One of the most odd remarks regarding FIFA wrongdoing came from Julio Grondona, president of the Argentinian FA and head of FIFA's finance committee. It was, for lack of a better term, stupid:
In an interview with a German press agency on Tuesday, Grondona called England "pirates" and added: "Yes, I voted for Qatar, because a vote for the US would be like a vote for England, and that is not possible.

"But with the English bid I said: Let us be brief. If you give back the Falkland Islands, which belong to us, you will get my vote. They then became sad and left."
Image- Christian Hartmann/Reuters via The Guardian (Sepp Blatter continues as FIFA president after easily winning another reelection).
Online Sources- FIFA, NPR, New York Times, Los Angeles Times, The Guardian,, ESPN Soccernet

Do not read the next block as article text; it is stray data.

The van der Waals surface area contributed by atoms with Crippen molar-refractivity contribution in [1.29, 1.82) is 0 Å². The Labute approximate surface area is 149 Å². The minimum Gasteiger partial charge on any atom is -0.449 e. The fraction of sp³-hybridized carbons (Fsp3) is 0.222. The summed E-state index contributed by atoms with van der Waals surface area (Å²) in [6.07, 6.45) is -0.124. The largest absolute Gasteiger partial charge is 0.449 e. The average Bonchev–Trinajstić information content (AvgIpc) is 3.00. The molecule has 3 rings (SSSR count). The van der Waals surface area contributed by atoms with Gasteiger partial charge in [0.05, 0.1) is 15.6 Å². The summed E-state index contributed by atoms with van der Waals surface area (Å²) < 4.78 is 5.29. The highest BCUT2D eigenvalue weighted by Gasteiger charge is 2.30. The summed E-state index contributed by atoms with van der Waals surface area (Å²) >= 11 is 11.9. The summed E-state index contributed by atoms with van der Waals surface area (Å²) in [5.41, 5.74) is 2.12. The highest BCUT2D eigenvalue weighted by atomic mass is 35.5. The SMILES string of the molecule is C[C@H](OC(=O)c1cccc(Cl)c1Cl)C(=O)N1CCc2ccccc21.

Honduras reinstated to OAS

This afternoon members of the Organization of American States (OAS) overwhelmingly voted in favor of readmitting Honduras after an almost two year absence.

All but one of the thirty-three representatives voted in favor of reinstating Honduras, which was suspended from the hemispheric body in the wake of the June 2009 ouster of former President Manuel Zelaya. The “rule of law has not been completed…Repressive impunity continues,” said Ecuadorian diplomat Maria Isabel Salvador who placed the lone vote in objection.

Yet Salvador’s views were not entirely shared by the other representatives that were willing to give Honduras the vote of confidence. “The significance of this cannot be understated,” said Grenada ambassador Gillian Bristol, according to the